14. Simone Balestra & Aurelien Sallin & Stefan C. Wolter, 2020. "High-Ability Influencers? The Heterogeneous Effects of Gifted Classmates," Economics of Education Working Paper Series 0170, University of Zurich, Department of Business Administration (IBW).
    15. Uschi Backes-Gellner, 2021. "Insights into the Economic Benefits of VPET for Individuals: Theoretical and Empirical Results for Researchers and Practitioners," Economics of Education Working Paper Series 0180, University of Zurich, Department of Business Administration (IBW).
    16. Anna Katharina Pikos & Alexander Straub, 2020. "Mind the Absent Gap: Gender-Specific Competitive Behavior in Nonprofessional Sports," Journal of Sports Economics, , vol. 21(3), pages 215-233, April.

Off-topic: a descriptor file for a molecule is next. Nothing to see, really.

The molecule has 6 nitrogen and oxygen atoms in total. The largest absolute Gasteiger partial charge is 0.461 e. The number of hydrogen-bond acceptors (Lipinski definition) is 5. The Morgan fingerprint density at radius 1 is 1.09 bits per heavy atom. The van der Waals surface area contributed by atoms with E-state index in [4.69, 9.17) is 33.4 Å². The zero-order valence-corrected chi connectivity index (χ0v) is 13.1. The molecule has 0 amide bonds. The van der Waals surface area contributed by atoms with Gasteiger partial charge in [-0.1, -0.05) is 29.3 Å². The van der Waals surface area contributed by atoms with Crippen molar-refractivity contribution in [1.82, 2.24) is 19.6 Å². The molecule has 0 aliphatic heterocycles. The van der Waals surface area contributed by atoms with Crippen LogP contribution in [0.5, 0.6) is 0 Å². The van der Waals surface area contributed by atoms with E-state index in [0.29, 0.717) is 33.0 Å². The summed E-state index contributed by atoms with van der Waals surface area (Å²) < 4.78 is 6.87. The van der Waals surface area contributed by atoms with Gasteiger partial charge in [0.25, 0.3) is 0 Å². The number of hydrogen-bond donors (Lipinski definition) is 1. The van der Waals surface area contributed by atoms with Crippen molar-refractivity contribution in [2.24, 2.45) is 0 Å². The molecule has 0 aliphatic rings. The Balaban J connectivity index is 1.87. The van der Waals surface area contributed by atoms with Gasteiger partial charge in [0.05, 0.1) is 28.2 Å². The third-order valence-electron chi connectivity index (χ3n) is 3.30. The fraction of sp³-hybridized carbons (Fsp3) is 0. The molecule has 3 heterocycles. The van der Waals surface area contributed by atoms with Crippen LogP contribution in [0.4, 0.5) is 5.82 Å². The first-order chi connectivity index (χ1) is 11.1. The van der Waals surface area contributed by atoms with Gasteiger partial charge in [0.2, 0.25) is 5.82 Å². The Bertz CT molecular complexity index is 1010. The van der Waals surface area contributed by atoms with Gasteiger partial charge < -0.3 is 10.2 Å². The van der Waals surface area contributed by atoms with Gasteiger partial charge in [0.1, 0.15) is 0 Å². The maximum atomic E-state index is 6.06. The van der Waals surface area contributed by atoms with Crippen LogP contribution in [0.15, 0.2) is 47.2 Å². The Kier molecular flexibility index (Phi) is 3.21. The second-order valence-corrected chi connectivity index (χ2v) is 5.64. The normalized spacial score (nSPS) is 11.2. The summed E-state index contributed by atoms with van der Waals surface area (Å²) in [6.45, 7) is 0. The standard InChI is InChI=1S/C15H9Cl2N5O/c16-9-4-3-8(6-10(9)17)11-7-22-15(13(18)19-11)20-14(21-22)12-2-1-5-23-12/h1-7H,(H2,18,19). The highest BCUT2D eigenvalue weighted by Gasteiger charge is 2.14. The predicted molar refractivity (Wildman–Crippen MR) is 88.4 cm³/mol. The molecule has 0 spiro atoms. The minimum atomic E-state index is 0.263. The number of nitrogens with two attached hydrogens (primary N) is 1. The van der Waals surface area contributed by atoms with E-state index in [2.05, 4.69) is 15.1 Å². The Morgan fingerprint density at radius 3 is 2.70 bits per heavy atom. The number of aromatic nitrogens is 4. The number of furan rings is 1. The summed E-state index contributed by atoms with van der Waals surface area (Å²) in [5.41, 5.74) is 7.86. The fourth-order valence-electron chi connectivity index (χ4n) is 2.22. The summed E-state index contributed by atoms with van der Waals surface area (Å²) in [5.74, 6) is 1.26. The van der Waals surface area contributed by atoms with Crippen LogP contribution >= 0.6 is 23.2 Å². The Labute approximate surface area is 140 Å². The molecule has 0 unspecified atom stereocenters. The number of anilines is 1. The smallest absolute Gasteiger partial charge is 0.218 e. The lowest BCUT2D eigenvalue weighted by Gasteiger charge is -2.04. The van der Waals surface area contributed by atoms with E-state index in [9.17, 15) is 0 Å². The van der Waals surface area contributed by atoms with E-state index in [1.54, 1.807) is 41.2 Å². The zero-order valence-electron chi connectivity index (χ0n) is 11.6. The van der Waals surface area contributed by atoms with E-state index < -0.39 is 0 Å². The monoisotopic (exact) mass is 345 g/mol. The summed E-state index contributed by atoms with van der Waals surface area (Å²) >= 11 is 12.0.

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    More about this item

    Keywords

    willingness to compete; gender; career decisions;
    All these keywords.

    JEL classification:

    • D91 - Microeconomics - - Micro-Based Behavioral Economics - - - Role and Effects of Psychological, Emotional, Social, and Cognitive Factors on Decision Making
    • J16 - Labor and Demographic Economics - - Demographic Economics - - - Economics of Gender; Non-labor Discrimination
    • J24 - Labor and Demographic Economics - - Demand and Supply of Labor - - - Human Capital; Skills; Occupational Choice; Labor Productivity